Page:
For the first time, Californians who vape will be subject to tobacco taxes, with the passage of Prop. 56.
While traditional cigarette smokers will go from paying a tax of 87 cents per pack to $2.87 starting April 1, an equivalent taxation structure for e-cigarettes and vaping liquids still must be calculated.
Public health advocates cheered the passage as a way to reduce tobacco usage, while the vaping industry said the tax could deter smokers from using e-cigs as a tool to quit. The vote came five months after California raised the smoking and vaping age from 18 to 21.
“California is making massive strides just in a few months,” said Ravi Choudhuri, advocacy manager for the American Lung Association’s Orange County division. “We were always known as the forefront of anti-tobacco states, and now we’re back on that track.”
For every 10 percent increase in the price of cigarettes, smoking goes down 4 percent, according to a 2014 report on smoking by the U.S. surgeon general. State Board of Equalization spokesman Jonathan Mendick said Wednesday that the board will inform the public of how the tax will apply to e-cigarettes on its website in the coming months.
“It’s still pretty vague unfortunately as far as the actual tax,” said Alea Jasso, co-owner of South County Vapors in Tustin. “I guess now leaders from the e-cig industry and liquid manufacturers will have to sit down with the BOE and try to find a fair taxation that won’t put shops out of business.”
Jasso said vaping liquids, or e-juice, come in bottles ranging from 15 ml to 200 ml, with a typical 30 to 60 ml bottle costing $18 to $30. She said she thinks the tax will need to be based on milliliters rather than set as a flat rate.
The $2 a pack increase on traditional cigarettes could also prompt current smokers to switch to vaping, provided the tax isn’t too high, she said.
“If they look to vaping as their source to try to quit, we hope it’s affordable enough for them to be able to do that,” she said.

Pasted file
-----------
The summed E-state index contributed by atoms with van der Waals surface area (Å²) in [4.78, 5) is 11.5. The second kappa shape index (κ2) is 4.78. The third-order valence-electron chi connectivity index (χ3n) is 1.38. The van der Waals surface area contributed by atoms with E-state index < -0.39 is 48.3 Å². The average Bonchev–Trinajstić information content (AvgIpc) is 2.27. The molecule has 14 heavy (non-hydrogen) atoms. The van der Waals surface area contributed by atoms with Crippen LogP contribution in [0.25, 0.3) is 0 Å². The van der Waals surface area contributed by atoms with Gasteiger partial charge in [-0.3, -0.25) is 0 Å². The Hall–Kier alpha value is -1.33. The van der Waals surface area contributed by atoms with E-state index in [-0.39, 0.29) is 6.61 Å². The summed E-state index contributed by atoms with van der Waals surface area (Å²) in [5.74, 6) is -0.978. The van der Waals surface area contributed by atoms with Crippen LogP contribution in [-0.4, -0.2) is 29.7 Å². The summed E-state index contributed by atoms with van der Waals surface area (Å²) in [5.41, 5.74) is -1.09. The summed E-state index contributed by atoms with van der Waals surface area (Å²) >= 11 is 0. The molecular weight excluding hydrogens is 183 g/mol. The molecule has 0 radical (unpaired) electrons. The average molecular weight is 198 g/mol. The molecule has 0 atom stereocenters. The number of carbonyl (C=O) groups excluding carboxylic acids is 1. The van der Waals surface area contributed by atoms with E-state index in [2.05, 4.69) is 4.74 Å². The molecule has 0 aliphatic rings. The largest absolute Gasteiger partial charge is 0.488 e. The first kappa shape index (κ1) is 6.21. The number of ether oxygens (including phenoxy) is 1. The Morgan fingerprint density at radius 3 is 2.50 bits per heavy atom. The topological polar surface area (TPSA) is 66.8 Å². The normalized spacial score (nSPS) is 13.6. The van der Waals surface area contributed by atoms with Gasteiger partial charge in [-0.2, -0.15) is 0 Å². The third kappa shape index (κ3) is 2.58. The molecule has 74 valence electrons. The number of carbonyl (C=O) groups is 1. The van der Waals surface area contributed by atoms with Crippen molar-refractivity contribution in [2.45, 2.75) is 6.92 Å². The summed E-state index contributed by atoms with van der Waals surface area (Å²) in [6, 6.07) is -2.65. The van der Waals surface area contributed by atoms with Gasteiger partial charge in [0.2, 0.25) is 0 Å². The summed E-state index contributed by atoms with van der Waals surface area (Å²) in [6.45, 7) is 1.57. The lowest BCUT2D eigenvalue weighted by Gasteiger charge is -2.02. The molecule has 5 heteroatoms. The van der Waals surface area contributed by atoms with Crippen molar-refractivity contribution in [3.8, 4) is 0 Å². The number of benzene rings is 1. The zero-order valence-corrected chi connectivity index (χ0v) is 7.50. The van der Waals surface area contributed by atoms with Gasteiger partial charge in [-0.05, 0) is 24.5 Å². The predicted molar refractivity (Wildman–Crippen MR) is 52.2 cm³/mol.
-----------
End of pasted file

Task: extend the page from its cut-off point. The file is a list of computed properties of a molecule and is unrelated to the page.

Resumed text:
This month, the journal Health & Place published research showing that Orange County middle school students whose schools were within a quarter-mile of a vaping shop were about twice as likely to use e-cigarettes than those whose schools were not close by.
“The visibility of the stores and the novelty may be more attractive to younger students who are still in that developmental stage where they’re more likely to experiment with substances,” said lead researcher Georgiana Bostean, who teaches sociology and environmental science at Chapman University. “The fact that there are more vape stores might make them think vaping is more socially acceptable than smoking. It might increase actual access because they’re in walking distance of the school.”
Bostean said she expects the higher price of e-cigarettes to drive down usage, which has been increasing among teens.
“There’s a huge bulk of evidence on tobacco taxes that shows taxation is one of the most effective ways to reduce smoking across the board, and also in adolescents,” she said. “There’s no reason to believe that would be different for e-cigarettes.”
Source: The Orange County Register